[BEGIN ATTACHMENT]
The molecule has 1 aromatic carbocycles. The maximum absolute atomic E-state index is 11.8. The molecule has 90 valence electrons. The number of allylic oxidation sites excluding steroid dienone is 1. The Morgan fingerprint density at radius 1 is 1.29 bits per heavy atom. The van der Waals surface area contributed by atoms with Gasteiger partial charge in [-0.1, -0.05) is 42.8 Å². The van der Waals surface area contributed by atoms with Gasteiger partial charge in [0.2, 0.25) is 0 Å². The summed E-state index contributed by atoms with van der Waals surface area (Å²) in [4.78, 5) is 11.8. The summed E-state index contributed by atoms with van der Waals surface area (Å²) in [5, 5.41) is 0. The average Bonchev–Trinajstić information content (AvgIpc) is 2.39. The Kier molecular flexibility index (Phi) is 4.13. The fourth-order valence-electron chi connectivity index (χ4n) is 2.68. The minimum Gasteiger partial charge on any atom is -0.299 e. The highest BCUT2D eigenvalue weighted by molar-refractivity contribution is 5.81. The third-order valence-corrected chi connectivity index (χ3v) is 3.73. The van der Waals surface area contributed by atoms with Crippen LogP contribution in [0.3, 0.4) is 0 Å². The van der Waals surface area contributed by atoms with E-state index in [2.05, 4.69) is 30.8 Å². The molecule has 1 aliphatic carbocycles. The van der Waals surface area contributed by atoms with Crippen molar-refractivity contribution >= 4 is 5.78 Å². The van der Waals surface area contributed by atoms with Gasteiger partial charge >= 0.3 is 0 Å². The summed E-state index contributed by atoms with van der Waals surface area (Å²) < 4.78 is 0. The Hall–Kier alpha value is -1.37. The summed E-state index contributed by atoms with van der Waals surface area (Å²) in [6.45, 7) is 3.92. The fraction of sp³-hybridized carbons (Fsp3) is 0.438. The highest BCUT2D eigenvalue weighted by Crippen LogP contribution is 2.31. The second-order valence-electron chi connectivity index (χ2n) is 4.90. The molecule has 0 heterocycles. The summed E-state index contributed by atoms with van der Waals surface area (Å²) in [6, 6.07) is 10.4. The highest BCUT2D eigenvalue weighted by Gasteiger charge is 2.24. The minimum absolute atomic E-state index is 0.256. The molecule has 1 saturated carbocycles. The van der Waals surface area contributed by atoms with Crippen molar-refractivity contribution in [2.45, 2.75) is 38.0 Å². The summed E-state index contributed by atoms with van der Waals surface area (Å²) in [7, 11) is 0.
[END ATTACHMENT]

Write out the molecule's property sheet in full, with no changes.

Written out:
The molecule has 1 aromatic carbocycles. The maximum absolute atomic E-state index is 11.8. The molecule has 90 valence electrons. The number of allylic oxidation sites excluding steroid dienone is 1. The Morgan fingerprint density at radius 1 is 1.29 bits per heavy atom. The van der Waals surface area contributed by atoms with Gasteiger partial charge in [-0.1, -0.05) is 42.8 Å². The van der Waals surface area contributed by atoms with Gasteiger partial charge in [0.2, 0.25) is 0 Å². The summed E-state index contributed by atoms with van der Waals surface area (Å²) in [4.78, 5) is 11.8. The summed E-state index contributed by atoms with van der Waals surface area (Å²) in [5, 5.41) is 0. The average Bonchev–Trinajstić information content (AvgIpc) is 2.39. The Kier molecular flexibility index (Phi) is 4.13. The fourth-order valence-electron chi connectivity index (χ4n) is 2.68. The minimum Gasteiger partial charge on any atom is -0.299 e. The highest BCUT2D eigenvalue weighted by molar-refractivity contribution is 5.81. The third-order valence-corrected chi connectivity index (χ3v) is 3.73. The van der Waals surface area contributed by atoms with Crippen LogP contribution in [0.3, 0.4) is 0 Å². The van der Waals surface area contributed by atoms with E-state index in [2.05, 4.69) is 30.8 Å². The molecule has 1 aliphatic carbocycles. The van der Waals surface area contributed by atoms with Crippen molar-refractivity contribution >= 4 is 5.78 Å². The van der Waals surface area contributed by atoms with Gasteiger partial charge >= 0.3 is 0 Å². The summed E-state index contributed by atoms with van der Waals surface area (Å²) < 4.78 is 0. The Hall–Kier alpha value is -1.37. The summed E-state index contributed by atoms with van der Waals surface area (Å²) in [6.45, 7) is 3.92. The fraction of sp³-hybridized carbons (Fsp3) is 0.438. The highest BCUT2D eigenvalue weighted by Crippen LogP contribution is 2.31. The second-order valence-electron chi connectivity index (χ2n) is 4.90. The molecule has 0 heterocycles. The summed E-state index contributed by atoms with van der Waals surface area (Å²) in [6, 6.07) is 10.4. The highest BCUT2D eigenvalue weighted by Gasteiger charge is 2.24. The minimum absolute atomic E-state index is 0.256. The molecule has 1 saturated carbocycles. The van der Waals surface area contributed by atoms with Crippen molar-refractivity contribution in [2.45, 2.75) is 38.0 Å². The summed E-state index contributed by atoms with van der Waals surface area (Å²) in [7, 11) is 0.